Thu. Mar 21st, 2024

Observing Ramadan at Kingston University: balancing academics and spiritual growth

By Maurizio Kayonjo Mar 8, 2024
Photo: Laksoeno/Unsplash

This year, the holy month of Ramadan began at the first sighting of the crescent moon on the evening of Sunday, March 10, 2024.

Ramadan, a sacred month in Islam, is a time of spiritual reflection and devotion observed by Muslims worldwide.

Kingston University student, Mohammed Khan said it is “a time to empathise with those facing hardships” both in the past and now. Mohamed Ahmed added it is “a period for religious closeness and education,” where people deepen their connection with God.

Ramadan is observed by fasting from dawn until sunset, engaging in activities such as reading the Quran, praying, volunteering, and practicing self-discipline.

We asked 23 Muslim students about their experiences of combining academic work and Ramadan. Of those, 11 of them felt that they effectively managed academic responsibilities and fasting.

However, some students at KU found it challenging to manage studies during fasting. Experienced Kingston University students offered valuable advice for first-time observers, emphasising perseverance, staying hydrated, utilising time effectively, and seeking community support.

They also advised others to remind themselves of the purpose of fasting. As Charnce Ayah advises, viewing Ramadan as “a time for cleansing and personal growth” helps overcome challenges.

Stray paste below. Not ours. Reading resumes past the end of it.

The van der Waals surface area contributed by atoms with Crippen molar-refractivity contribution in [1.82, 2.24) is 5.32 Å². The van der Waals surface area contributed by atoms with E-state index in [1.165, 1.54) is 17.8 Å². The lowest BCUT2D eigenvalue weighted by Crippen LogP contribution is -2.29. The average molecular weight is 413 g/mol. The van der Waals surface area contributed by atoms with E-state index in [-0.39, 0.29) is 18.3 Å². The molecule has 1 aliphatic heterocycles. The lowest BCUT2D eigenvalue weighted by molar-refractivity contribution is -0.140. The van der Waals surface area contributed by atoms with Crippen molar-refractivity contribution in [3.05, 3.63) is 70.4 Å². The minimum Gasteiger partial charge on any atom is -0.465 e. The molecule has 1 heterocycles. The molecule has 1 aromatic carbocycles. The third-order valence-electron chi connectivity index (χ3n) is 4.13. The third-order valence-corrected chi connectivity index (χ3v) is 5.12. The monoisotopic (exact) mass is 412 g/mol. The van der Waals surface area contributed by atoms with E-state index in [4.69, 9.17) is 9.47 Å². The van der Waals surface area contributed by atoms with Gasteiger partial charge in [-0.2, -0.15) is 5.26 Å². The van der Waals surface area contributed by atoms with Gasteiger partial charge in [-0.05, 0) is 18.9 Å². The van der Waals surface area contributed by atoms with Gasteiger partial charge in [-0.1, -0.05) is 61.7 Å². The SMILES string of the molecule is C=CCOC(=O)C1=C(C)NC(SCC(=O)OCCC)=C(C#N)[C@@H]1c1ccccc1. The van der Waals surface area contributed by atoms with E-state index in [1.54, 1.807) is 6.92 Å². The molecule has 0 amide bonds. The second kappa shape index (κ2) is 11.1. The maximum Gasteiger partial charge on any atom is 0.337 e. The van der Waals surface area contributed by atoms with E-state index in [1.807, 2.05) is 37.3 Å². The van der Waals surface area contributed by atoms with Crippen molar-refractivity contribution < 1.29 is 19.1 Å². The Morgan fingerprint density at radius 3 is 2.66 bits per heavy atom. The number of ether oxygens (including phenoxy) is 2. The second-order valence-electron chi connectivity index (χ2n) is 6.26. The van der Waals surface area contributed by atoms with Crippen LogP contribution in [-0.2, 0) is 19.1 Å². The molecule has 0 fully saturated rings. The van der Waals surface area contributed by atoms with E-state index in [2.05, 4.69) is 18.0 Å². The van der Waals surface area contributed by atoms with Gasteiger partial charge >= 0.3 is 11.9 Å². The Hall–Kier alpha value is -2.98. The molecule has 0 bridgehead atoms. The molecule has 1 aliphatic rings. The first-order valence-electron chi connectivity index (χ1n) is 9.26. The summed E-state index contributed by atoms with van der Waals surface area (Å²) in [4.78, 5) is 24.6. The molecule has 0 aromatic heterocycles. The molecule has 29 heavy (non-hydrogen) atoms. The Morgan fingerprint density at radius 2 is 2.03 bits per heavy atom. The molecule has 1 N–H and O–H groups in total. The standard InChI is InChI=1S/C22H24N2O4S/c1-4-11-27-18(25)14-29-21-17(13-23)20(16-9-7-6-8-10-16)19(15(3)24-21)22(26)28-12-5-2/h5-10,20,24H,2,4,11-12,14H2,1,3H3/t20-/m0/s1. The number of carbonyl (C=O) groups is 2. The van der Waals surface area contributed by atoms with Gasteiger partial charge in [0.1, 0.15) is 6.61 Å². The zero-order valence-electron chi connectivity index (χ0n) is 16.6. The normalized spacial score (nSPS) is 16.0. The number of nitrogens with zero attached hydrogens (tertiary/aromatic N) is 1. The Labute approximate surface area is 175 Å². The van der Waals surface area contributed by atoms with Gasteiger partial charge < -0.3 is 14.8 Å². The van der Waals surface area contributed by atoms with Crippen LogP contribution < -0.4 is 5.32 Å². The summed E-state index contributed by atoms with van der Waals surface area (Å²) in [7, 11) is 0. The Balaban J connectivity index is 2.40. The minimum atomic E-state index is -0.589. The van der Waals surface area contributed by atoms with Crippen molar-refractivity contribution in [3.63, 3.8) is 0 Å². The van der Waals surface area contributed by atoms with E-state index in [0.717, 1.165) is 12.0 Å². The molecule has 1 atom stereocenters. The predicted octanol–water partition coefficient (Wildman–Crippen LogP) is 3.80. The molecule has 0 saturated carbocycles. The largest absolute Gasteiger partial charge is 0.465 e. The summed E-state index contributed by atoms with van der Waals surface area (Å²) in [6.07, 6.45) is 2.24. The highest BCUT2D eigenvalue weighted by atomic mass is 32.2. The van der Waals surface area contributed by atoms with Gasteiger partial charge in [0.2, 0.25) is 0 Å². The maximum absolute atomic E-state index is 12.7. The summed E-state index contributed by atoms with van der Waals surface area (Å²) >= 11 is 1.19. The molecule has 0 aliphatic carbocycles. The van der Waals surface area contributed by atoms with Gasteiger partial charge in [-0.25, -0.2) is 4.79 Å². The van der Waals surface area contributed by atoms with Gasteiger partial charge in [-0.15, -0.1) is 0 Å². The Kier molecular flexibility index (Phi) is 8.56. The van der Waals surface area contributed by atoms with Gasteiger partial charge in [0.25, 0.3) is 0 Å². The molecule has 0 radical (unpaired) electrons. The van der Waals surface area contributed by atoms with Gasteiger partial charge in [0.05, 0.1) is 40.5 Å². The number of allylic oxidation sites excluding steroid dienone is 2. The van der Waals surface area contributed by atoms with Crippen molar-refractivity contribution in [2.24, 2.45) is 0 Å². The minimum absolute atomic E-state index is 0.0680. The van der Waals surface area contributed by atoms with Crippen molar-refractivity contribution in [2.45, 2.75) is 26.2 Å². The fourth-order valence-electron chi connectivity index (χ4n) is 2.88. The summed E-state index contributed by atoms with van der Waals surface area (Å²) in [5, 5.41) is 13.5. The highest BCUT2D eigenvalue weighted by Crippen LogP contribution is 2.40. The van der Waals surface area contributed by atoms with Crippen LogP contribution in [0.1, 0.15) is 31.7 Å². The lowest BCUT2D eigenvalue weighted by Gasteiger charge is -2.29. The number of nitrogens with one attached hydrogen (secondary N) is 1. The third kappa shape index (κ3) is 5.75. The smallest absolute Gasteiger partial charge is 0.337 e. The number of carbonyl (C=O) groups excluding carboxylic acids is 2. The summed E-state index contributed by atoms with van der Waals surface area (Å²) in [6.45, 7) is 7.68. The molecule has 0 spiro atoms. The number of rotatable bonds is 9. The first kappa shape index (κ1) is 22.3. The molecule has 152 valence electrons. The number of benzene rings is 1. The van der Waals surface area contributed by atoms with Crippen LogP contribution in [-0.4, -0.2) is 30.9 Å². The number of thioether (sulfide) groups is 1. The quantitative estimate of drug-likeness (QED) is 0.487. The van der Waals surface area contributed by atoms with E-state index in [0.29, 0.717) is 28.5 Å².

Amina Muhammad Lawal provided practical guidance – she suggested using the time before iftar (the meal with which the fast is broken) for academic activities, such as assignments. Acknowledging that managing studying without eating might be challenging, Lawal stresses the importance of balancing the day and night with both academic and spiritual pursuits.

Students also reflected on the benefits of the experience. Some said that fasting during Ramadan led to improved self-discipline, empathy, and a guilt-free conscience. Others felt that fasting positively impacted academic performance by boosting dedication and time management skills.

Hafsa sees Ramadan as “a month of peace, forgiveness, and spiritual connection,” underlining the positive impact on community, spirituality, and individual development.

Together, these reflections paint a comprehensive picture of how Ramadan shapes students’ lives, promoting not only personal development but also a shared sense of community and spiritual enrichment.

Observing Ramadan at university holds significant spiritual value for students, promoting personal growth, community engagement, and a strengthened relationship with God.
The experiences shared by the students, reflect the transformative impact of Ramadan on their lives, highlighting the importance of dedication, time management, and community support in maintaining a balance between academic responsibilities and religious observances during this sacred month.

To all those who observe Ramadan, we say Ramadan Mubarak.

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